Chicken Intelligence

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The mental abilities of animals—particularly birds—have traditionally been underestimated. However, as we take the time to study what birds are really like, their intelligence and complex lives become very obvious.

Here’s what the experts say about chickens:

Dr. Lesley Rogers, Professor of Zoology at University of New England, Australia

“[I]t is now clear that birds have cognitive capacities equivalent to those of mammals, even primates.”

Rogers LJ, The Development of Brain and Behaviour in the Chicken (Wallingford, Oxon, U.K.: CABI Publishing, 1995, p. 217).

Dr. Joy Mench, Professor of Animal Science at University of California at Davis

“Dr. Joy Mench, Professor and Director of the Center for Animal Welfare at the Univ. of Calif. at Davis explains, ‘Chickens show sophisticated social behavior….That’s what a pecking order is all about. They can recognize more than a hundred other chickens and remember them. They have more than thirty types of vocalizations.’”

Specter M, “The Extremist,” The New Yorker, April 14, 2003, p. 64.

Dr. Chris Evans, Professor of Psychology at Macquarie University, Australia

“Chickens exist in stable social groups. They can recognize each other by their facial features. They have 24 distinct cries that communicate a wealth of information to one other, including separate alarm calls depending on whether a predator is traveling by land or sea. They are good at solving problems. ‘As a trick at conferences I sometimes list these attributes, without mentioning chickens, and people think I’m talking about monkeys,’ Mr. Evans said.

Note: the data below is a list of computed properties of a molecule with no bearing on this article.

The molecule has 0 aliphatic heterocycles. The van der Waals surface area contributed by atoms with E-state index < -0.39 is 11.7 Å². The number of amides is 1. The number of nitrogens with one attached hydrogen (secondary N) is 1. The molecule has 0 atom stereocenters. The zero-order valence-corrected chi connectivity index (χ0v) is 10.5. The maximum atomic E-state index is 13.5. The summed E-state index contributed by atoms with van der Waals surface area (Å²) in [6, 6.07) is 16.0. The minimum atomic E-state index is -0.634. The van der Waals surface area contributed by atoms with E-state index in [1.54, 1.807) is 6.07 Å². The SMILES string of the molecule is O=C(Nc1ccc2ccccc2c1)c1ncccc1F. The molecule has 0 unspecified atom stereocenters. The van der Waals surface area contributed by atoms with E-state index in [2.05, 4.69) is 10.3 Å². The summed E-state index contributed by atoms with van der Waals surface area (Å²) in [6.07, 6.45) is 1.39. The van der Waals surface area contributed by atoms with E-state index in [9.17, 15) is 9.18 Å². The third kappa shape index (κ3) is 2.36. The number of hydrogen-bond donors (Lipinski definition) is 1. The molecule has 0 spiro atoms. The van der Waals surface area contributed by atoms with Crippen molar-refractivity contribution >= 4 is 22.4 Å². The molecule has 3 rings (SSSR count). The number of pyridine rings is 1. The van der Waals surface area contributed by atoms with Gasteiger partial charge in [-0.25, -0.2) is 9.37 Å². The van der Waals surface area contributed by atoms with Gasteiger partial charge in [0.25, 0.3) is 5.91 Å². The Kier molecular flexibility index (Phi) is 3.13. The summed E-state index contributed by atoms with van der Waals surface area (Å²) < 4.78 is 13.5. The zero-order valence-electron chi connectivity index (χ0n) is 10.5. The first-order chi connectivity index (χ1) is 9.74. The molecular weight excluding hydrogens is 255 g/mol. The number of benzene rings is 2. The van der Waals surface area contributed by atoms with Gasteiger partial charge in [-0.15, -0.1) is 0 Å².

Perhaps most persuasive is the chicken’s intriguing ability to understand that an object, when taken away and hidden, nevertheless continues to exist. This is beyond the capacity of small children.”

Grimes W, “If Chickens Are So Smart, Why Aren’t They Eating Us?” New York Times, January 12, 2003.

Dr. Christine Nicol, Professor of Veterinary Science at Bristol University, England

“‘They may be bird brains, but we need to redefine what we mean by bird brains,’ she told the British Association Festival of Science at Leicester University. ‘Chickens have shown us they can do things people didn’t think they could do. There are hidden depths to chickens, definitely.’”

Ananova, “Chickens ‘Not Just Bird-Brains,’” September 11, 2002.

Dr. Bernard Rollin, Professor of Animal Science at Colorado State University

“Contrary to what one may hear from the industry, chickens are not mindless, simple automata but are complex behaviorally, do quite well in learning, show a rich social organization, and have a diverse repertoire of calls. Anyone who has kept barnyard chickens also recognizes their significant differences in personality.”

Rollin B, Farm Animal Welfare: School, Bioethical, and Research Issues (Iowa State University Press, 1995, p. 118).

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